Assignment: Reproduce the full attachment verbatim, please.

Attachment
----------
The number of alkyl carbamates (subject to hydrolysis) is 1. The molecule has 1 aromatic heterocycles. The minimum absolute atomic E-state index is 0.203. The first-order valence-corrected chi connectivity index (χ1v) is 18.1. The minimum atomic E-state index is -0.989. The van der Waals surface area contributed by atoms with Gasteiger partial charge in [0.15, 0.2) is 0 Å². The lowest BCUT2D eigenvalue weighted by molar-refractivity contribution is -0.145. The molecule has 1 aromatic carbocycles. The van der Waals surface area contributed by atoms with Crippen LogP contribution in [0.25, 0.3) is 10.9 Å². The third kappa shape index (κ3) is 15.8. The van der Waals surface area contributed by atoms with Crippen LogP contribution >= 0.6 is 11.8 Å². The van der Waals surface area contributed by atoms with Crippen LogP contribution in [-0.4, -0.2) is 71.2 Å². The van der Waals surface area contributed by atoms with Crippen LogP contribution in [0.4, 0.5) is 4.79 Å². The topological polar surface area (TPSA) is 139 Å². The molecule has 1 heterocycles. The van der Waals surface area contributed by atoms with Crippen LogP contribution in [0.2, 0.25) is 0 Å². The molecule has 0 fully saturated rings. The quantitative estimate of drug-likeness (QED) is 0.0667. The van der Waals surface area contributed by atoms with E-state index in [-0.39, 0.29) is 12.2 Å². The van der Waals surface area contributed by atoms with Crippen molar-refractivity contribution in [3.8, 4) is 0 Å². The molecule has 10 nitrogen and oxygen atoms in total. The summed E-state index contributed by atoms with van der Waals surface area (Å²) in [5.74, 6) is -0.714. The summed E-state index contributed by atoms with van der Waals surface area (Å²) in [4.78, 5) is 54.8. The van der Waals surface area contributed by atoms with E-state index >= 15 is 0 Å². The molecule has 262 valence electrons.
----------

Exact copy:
The number of alkyl carbamates (subject to hydrolysis) is 1. The molecule has 1 aromatic heterocycles. The minimum absolute atomic E-state index is 0.203. The first-order valence-corrected chi connectivity index (χ1v) is 18.1. The minimum atomic E-state index is -0.989. The van der Waals surface area contributed by atoms with Gasteiger partial charge in [0.15, 0.2) is 0 Å². The lowest BCUT2D eigenvalue weighted by molar-refractivity contribution is -0.145. The molecule has 1 aromatic carbocycles. The van der Waals surface area contributed by atoms with Crippen LogP contribution in [0.25, 0.3) is 10.9 Å². The third kappa shape index (κ3) is 15.8. The van der Waals surface area contributed by atoms with Crippen LogP contribution >= 0.6 is 11.8 Å². The van der Waals surface area contributed by atoms with Crippen LogP contribution in [-0.4, -0.2) is 71.2 Å². The van der Waals surface area contributed by atoms with Crippen LogP contribution in [0.4, 0.5) is 4.79 Å². The topological polar surface area (TPSA) is 139 Å². The molecule has 1 heterocycles. The van der Waals surface area contributed by atoms with Crippen LogP contribution in [0.2, 0.25) is 0 Å². The molecule has 0 fully saturated rings. The quantitative estimate of drug-likeness (QED) is 0.0667. The van der Waals surface area contributed by atoms with E-state index in [-0.39, 0.29) is 12.2 Å². The van der Waals surface area contributed by atoms with Crippen molar-refractivity contribution in [3.8, 4) is 0 Å². The molecule has 10 nitrogen and oxygen atoms in total. The summed E-state index contributed by atoms with van der Waals surface area (Å²) in [5.74, 6) is -0.714. The summed E-state index contributed by atoms with van der Waals surface area (Å²) in [4.78, 5) is 54.8. The van der Waals surface area contributed by atoms with E-state index >= 15 is 0 Å². The molecule has 262 valence electrons.